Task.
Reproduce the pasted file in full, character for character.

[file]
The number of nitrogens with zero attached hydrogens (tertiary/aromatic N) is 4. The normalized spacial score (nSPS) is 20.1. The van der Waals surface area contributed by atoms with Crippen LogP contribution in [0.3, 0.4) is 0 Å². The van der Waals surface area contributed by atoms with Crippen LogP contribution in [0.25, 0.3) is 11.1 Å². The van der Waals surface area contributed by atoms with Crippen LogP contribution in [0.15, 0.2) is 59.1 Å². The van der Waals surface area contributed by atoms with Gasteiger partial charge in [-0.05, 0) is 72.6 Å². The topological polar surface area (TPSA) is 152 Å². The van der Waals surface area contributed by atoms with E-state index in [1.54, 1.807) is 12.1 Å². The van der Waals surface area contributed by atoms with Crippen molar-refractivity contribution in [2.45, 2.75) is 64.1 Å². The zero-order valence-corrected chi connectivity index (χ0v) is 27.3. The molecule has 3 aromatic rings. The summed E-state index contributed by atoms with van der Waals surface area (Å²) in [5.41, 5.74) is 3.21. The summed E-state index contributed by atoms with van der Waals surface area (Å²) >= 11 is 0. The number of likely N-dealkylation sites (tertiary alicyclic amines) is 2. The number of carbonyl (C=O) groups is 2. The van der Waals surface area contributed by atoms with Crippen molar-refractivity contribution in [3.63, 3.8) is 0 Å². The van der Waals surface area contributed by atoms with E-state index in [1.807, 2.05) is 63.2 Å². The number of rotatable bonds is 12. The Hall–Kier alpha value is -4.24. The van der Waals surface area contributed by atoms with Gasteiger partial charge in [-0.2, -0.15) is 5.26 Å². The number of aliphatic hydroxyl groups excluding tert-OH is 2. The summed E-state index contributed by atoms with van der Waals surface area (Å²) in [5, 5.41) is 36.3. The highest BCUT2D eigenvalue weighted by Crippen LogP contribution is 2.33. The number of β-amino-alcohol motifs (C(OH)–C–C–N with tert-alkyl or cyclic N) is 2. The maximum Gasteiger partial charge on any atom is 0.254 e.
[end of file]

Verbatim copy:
The number of nitrogens with zero attached hydrogens (tertiary/aromatic N) is 4. The normalized spacial score (nSPS) is 20.1. The van der Waals surface area contributed by atoms with Crippen LogP contribution in [0.3, 0.4) is 0 Å². The van der Waals surface area contributed by atoms with Crippen LogP contribution in [0.25, 0.3) is 11.1 Å². The van der Waals surface area contributed by atoms with Crippen LogP contribution in [0.15, 0.2) is 59.1 Å². The van der Waals surface area contributed by atoms with Gasteiger partial charge in [-0.05, 0) is 72.6 Å². The topological polar surface area (TPSA) is 152 Å². The van der Waals surface area contributed by atoms with E-state index in [1.54, 1.807) is 12.1 Å². The van der Waals surface area contributed by atoms with Crippen molar-refractivity contribution in [2.45, 2.75) is 64.1 Å². The zero-order valence-corrected chi connectivity index (χ0v) is 27.3. The molecule has 3 aromatic rings. The summed E-state index contributed by atoms with van der Waals surface area (Å²) in [5.41, 5.74) is 3.21. The summed E-state index contributed by atoms with van der Waals surface area (Å²) >= 11 is 0. The number of likely N-dealkylation sites (tertiary alicyclic amines) is 2. The number of carbonyl (C=O) groups is 2. The van der Waals surface area contributed by atoms with Crippen molar-refractivity contribution in [3.63, 3.8) is 0 Å². The van der Waals surface area contributed by atoms with E-state index in [1.807, 2.05) is 63.2 Å². The number of rotatable bonds is 12. The Hall–Kier alpha value is -4.24. The van der Waals surface area contributed by atoms with Gasteiger partial charge in [-0.2, -0.15) is 5.26 Å². The number of aliphatic hydroxyl groups excluding tert-OH is 2. The summed E-state index contributed by atoms with van der Waals surface area (Å²) in [5, 5.41) is 36.3. The highest BCUT2D eigenvalue weighted by Crippen LogP contribution is 2.33. The number of β-amino-alcohol motifs (C(OH)–C–C–N with tert-alkyl or cyclic N) is 2. The maximum Gasteiger partial charge on any atom is 0.254 e.